Now imagine offices on each side of the hallway all alive with ministry minded brains figuring out what to do next. Now imagine that hallway in your mind and morph it into what looks like the top section of a black canvas Chuck Taylor All-Star shoe…you know the type, just think short basketball shorts and Dr. J. Imagine that part of the shoe which has the white metal shoelace holes but there is no shoelace. In order for the shoe to function to its fullest it needs to have the shoelace to bring those holes together.

        Now back to the office idea, I have thought that we minister to in order down the hallway, children, small groups, visitors, womens, marriage,

        • I was actually thinking almost a copy/paste of your first comment with maybe more of an introduction, but this other stuff here in your previous comment is great, too! haha The first comment works better for ministryfamily.com because it’s focused on you and your family. It’s very practical for pastors and families to take and follow your example. The previous comment probably works better as a guest post here on LISM. If you wanna do both, that’d be great! :)

          The time-frame can be whatever you want it to be. Just email the guest posts to me tim@studentministry.org and I’ll get ’em posted.

  • Excellent write up Tim! This hits the nail on the head of what is going on in my church currently, as we have discussed. Even though I am at the beginning of realization on this issue, I have given it significant thought.We have such a short amount of time with the youth when compared to the parents that it is not enough time to influence them. The parents, however, do have that time even if it’s not actively talking about the topic. They have the option to ACT it out in their lives. There is no better role model than a parent.

    The question arises, “How can we get parents excited about God?”. It sounds similar to the same question we have of the youth doesn’t it? I suggest that we leave that part up to God and work with the parents who are already excited about Him. Our job is to give the Good News and help to grow it. God will do the actual growing within them once they are open to Him.

    • I think part of this actually goes back to my post yesterday about how we structure our ministry. The kind of ministry I described yesterday will most likely reduce a lot of the spiritual apathy we currently see in our churches, don’t you think?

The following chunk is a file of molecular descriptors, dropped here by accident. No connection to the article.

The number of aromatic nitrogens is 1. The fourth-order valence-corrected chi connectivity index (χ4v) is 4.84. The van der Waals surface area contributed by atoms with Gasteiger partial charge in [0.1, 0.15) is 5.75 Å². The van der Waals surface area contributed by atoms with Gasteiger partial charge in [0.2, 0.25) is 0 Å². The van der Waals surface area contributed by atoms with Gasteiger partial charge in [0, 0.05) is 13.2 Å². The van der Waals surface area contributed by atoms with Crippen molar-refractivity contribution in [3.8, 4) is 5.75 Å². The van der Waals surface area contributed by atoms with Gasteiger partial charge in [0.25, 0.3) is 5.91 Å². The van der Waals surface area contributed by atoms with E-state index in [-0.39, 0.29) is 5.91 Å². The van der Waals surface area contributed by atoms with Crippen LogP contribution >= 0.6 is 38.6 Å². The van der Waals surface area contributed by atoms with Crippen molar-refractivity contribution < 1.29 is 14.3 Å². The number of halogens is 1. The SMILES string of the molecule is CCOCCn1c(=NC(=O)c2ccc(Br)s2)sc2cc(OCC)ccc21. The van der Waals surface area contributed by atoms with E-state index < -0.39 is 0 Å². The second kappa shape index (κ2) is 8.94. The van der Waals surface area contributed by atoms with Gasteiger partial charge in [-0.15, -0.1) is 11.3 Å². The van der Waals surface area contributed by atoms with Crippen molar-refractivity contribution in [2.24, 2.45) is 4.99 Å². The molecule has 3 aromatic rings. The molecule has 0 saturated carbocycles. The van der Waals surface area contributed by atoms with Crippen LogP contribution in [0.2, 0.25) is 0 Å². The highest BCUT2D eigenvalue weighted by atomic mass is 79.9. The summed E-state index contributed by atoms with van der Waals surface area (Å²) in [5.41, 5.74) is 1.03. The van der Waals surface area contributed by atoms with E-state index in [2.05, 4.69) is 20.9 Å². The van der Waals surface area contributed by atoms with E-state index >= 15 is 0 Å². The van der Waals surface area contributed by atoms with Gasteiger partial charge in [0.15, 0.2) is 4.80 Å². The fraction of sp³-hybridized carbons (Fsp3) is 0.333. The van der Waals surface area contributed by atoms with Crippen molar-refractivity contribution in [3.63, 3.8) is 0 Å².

• You mean the structure where the youth minister role is shifting into more of an organizational role of volunteer youth leaders?

  • I agree that family-based ministry is where youth ministries need to be heading. In fact, when I talked with Dr. Kenda Dean, author of Almost Christian, she said that most churches have the faulty premise that most youth ministry is done by the youth minister. In fact, it’s the parents who have the most impact on their kids’ spiritual formation. Children mirror their parents faith to an astounding degree (see the interview here: http://youtu.be/o53KCfOO2JU).

    I have struggled with this myself. I am fortunate enough to have a wonderful group of parents who work within our youth ministry, and in some cases, act as surrogate parents for teens whose families are not spiritual. Still, there are many parents who simply drop their teens off and expect me to be in charge of their spiritual formation completely.

    I have come to the conclusion that this is a problem that in all likelihood can’t be solved by youth ministry or youth ministers. Solving this problem will require the entire church to teach all of its members what it means to live a life of faith and model that kind of life for their children. It will require a more encompassing approach where the staff doesn’t view the congregation as segmented, but as one whole body. In other words, senior ministers and other staff will have to realize their role in preparing the parents to lead their children. Without that, I’m not sure youth ministry will be able to be family oriented like you describe. Sadly, I don’t imagine most youth minsters are in a position to teach the parents to the degree that would be necessary. That’s just not how it works in most places.

    • Yeah, I totally agree that it’s not currently the way things are, but I do see that it’s starting to gain more and more momentum, which is great! Hopefully the mentality of hiring a youth pastor to be the sole spiritual influence on teenagers is phasing out.